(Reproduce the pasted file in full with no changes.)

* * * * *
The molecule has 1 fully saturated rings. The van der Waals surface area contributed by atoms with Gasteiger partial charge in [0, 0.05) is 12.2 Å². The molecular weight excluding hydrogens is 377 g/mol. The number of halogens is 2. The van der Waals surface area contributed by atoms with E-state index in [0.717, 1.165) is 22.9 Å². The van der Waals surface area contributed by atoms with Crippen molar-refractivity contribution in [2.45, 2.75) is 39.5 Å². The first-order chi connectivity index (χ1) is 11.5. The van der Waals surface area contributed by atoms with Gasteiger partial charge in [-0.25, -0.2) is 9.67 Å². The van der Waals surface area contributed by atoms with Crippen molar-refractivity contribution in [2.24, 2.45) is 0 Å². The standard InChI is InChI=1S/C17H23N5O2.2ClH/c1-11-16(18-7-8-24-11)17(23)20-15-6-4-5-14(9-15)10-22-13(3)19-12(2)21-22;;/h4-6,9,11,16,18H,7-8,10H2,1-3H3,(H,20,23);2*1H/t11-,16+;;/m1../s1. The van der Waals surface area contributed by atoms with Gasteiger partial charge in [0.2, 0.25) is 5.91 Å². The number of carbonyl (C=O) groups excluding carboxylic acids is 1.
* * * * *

The molecule has 1 fully saturated rings. The van der Waals surface area contributed by atoms with Gasteiger partial charge in [0, 0.05) is 12.2 Å². The molecular weight excluding hydrogens is 377 g/mol. The number of halogens is 2. The van der Waals surface area contributed by atoms with E-state index in [0.717, 1.165) is 22.9 Å². The van der Waals surface area contributed by atoms with Crippen molar-refractivity contribution in [2.45, 2.75) is 39.5 Å². The first-order chi connectivity index (χ1) is 11.5. The van der Waals surface area contributed by atoms with Gasteiger partial charge in [-0.25, -0.2) is 9.67 Å². The van der Waals surface area contributed by atoms with Crippen molar-refractivity contribution in [2.24, 2.45) is 0 Å². The standard InChI is InChI=1S/C17H23N5O2.2ClH/c1-11-16(18-7-8-24-11)17(23)20-15-6-4-5-14(9-15)10-22-13(3)19-12(2)21-22;;/h4-6,9,11,16,18H,7-8,10H2,1-3H3,(H,20,23);2*1H/t11-,16+;;/m1../s1. The van der Waals surface area contributed by atoms with Gasteiger partial charge in [0.2, 0.25) is 5.91 Å². The number of carbonyl (C=O) groups excluding carboxylic acids is 1.